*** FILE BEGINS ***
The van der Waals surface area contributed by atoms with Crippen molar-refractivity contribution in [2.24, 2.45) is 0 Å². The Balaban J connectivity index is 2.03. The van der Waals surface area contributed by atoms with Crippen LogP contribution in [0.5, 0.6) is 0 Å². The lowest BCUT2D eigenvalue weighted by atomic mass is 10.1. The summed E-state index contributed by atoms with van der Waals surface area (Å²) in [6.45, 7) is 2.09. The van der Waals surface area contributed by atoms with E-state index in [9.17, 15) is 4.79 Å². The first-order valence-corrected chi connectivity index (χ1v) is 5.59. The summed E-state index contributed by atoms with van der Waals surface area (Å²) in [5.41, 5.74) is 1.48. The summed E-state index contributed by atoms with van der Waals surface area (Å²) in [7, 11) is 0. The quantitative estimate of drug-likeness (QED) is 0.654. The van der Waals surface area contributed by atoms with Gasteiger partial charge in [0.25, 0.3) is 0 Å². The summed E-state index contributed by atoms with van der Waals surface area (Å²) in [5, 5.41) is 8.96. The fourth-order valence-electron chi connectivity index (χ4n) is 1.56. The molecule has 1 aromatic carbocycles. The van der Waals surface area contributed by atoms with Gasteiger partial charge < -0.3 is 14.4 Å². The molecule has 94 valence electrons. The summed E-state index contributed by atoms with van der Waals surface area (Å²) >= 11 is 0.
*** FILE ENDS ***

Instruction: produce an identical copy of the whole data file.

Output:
The van der Waals surface area contributed by atoms with Crippen molar-refractivity contribution in [2.24, 2.45) is 0 Å². The Balaban J connectivity index is 2.03. The van der Waals surface area contributed by atoms with Crippen LogP contribution in [0.5, 0.6) is 0 Å². The lowest BCUT2D eigenvalue weighted by atomic mass is 10.1. The summed E-state index contributed by atoms with van der Waals surface area (Å²) in [6.45, 7) is 2.09. The van der Waals surface area contributed by atoms with E-state index in [9.17, 15) is 4.79 Å². The first-order valence-corrected chi connectivity index (χ1v) is 5.59. The summed E-state index contributed by atoms with van der Waals surface area (Å²) in [5.41, 5.74) is 1.48. The summed E-state index contributed by atoms with van der Waals surface area (Å²) in [7, 11) is 0. The quantitative estimate of drug-likeness (QED) is 0.654. The van der Waals surface area contributed by atoms with Gasteiger partial charge in [0.25, 0.3) is 0 Å². The summed E-state index contributed by atoms with van der Waals surface area (Å²) in [5, 5.41) is 8.96. The fourth-order valence-electron chi connectivity index (χ4n) is 1.56. The molecule has 1 aromatic carbocycles. The van der Waals surface area contributed by atoms with Gasteiger partial charge < -0.3 is 14.4 Å². The molecule has 94 valence electrons. The summed E-state index contributed by atoms with van der Waals surface area (Å²) >= 11 is 0.